Tag: comfrey

22 Mar

Comfrey Soy Waxed Roses

Comfrey Over-died - Wax Resist Roses on Habotai silk

Experimental use of soy wax with stencils of rose shapes, [link to wax stencils] in cold comfrey dye bath.  Wax cracks in the cool liquid which can be explored. (see floating wax fragments) I emphasised crackled result by gripping rose shapes with centre point at top of finger hold, to ensure there was a crackled pattern bursting from the centre.   This technique has good potential for an overall soy wax design or florals painted on silk before immersing in a dye bath.

Petal Bundle Dye Preparation

Comfrey dyed rose wax stencilled Habotai silk with Khafir Lilly petals, common pink Mallow and dried wild thyme purple seed heads.  Several silk pieces can be prepared and added to the same bundle dye.  I also added an Ahimsa silk piece from a previous weak woad dye.

Silk pieces are sprayed with household vinegar and carefully folded and wrapped into a bundle, rolled, and tied tightly with string.  Not every petal produces strong colour in final outcome, which depends on pressure applied within bundle. A solid tight string casing may be better.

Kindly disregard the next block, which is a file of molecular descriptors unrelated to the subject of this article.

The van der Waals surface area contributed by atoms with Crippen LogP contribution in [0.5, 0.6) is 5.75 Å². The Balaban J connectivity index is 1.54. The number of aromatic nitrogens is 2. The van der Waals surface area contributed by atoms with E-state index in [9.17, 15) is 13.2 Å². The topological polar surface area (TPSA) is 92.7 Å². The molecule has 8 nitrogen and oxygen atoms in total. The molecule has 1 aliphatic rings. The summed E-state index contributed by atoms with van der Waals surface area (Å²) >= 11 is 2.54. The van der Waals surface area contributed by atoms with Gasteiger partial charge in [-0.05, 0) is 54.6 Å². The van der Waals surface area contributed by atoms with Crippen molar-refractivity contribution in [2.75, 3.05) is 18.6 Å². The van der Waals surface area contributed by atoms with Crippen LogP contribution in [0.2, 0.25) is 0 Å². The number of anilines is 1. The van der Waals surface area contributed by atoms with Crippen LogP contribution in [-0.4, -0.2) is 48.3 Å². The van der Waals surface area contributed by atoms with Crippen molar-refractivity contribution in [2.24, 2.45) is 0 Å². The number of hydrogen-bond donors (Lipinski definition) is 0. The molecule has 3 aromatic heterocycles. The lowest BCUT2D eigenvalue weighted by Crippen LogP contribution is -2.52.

LEFT:  Result on Ahimsa silk, purple blurred petal impressions, possibly due to piece being in centre of bundle, and/or previous woad dye on that piece.  RIGHT:  Result on Habotai silk, scanty light red petal impressions.  (impressions were less than imagined, probably due to loose string tied bundle.)  A large spread of many petals may be needed for more final impressions.

11 Nov

Silk dyed with Comfrey leaves

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Comfrey Dye Bath Preparation
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Shibori stitching for resist of dye penetration.

Double rows gathered - lines, wavy lines, circles.  Can be prepared while leaves simmering

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Dye Bath Process

  • Soak comfrey leaves for 24 hrs - simmer for an hour, watching water level.
  • During simmering there is time to do some shibori on the silk: double stitched rows, pulled, gathered tight, as rings, or lines. [link]
  • Remove from pan, squeezing excess dye liquid from leaves, or press through colander.
  • Soak pre-wetted silk in hand hot (never boiling hot). Stir for first 5 mins.
  • When colour did not darken anymore, after a few hours, I lifted the silk out, added some rust water (or ferrous sulphate) to dye bath as a modifier, then lowered half the silk piece in, to achieve a partly dyed piece.
  • The difference in tone when dry was much less than when wet, so its best to always allow dye to go darker than wanted, as it will always rinse out lighter.
Images copyright Amelia Jane Hoskins Please email for use permission.